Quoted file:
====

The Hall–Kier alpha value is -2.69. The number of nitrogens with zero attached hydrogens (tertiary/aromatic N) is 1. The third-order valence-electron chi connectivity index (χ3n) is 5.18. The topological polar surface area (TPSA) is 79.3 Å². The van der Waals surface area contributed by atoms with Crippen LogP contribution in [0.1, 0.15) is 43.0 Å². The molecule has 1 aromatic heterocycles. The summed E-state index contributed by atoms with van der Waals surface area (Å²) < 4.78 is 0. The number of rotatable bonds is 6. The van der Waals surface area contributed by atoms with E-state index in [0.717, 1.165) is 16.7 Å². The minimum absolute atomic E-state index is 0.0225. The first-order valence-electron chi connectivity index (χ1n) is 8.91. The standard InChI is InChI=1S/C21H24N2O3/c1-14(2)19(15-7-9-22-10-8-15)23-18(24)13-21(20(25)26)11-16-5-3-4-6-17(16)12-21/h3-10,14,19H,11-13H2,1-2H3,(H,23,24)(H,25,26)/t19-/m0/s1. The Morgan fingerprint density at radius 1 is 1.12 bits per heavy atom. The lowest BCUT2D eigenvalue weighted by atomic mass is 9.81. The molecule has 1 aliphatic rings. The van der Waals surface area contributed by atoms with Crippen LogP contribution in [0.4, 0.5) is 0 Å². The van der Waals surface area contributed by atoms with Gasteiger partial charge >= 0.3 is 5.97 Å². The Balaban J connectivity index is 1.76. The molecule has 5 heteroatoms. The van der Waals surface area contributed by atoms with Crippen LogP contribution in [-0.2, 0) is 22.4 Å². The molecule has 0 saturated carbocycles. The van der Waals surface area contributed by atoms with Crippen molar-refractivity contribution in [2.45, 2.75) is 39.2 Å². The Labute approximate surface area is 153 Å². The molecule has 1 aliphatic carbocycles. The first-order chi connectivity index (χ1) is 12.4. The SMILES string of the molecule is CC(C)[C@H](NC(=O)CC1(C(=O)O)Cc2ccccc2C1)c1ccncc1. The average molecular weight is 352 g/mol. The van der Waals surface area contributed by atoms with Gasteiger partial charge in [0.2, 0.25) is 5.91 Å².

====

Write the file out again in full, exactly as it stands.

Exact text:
The Hall–Kier alpha value is -2.69. The number of nitrogens with zero attached hydrogens (tertiary/aromatic N) is 1. The third-order valence-electron chi connectivity index (χ3n) is 5.18. The topological polar surface area (TPSA) is 79.3 Å². The van der Waals surface area contributed by atoms with Crippen LogP contribution in [0.1, 0.15) is 43.0 Å². The molecule has 1 aromatic heterocycles. The summed E-state index contributed by atoms with van der Waals surface area (Å²) < 4.78 is 0. The number of rotatable bonds is 6. The van der Waals surface area contributed by atoms with E-state index in [0.717, 1.165) is 16.7 Å². The minimum absolute atomic E-state index is 0.0225. The first-order valence-electron chi connectivity index (χ1n) is 8.91. The standard InChI is InChI=1S/C21H24N2O3/c1-14(2)19(15-7-9-22-10-8-15)23-18(24)13-21(20(25)26)11-16-5-3-4-6-17(16)12-21/h3-10,14,19H,11-13H2,1-2H3,(H,23,24)(H,25,26)/t19-/m0/s1. The Morgan fingerprint density at radius 1 is 1.12 bits per heavy atom. The lowest BCUT2D eigenvalue weighted by atomic mass is 9.81. The molecule has 1 aliphatic rings. The van der Waals surface area contributed by atoms with Crippen LogP contribution in [0.4, 0.5) is 0 Å². The van der Waals surface area contributed by atoms with Gasteiger partial charge >= 0.3 is 5.97 Å². The Balaban J connectivity index is 1.76. The molecule has 5 heteroatoms. The van der Waals surface area contributed by atoms with Crippen LogP contribution in [-0.2, 0) is 22.4 Å². The molecule has 0 saturated carbocycles. The van der Waals surface area contributed by atoms with Crippen molar-refractivity contribution in [2.45, 2.75) is 39.2 Å². The Labute approximate surface area is 153 Å². The molecule has 1 aliphatic carbocycles. The first-order chi connectivity index (χ1) is 12.4. The SMILES string of the molecule is CC(C)[C@H](NC(=O)CC1(C(=O)O)Cc2ccccc2C1)c1ccncc1. The average molecular weight is 352 g/mol. The van der Waals surface area contributed by atoms with Gasteiger partial charge in [0.2, 0.25) is 5.91 Å².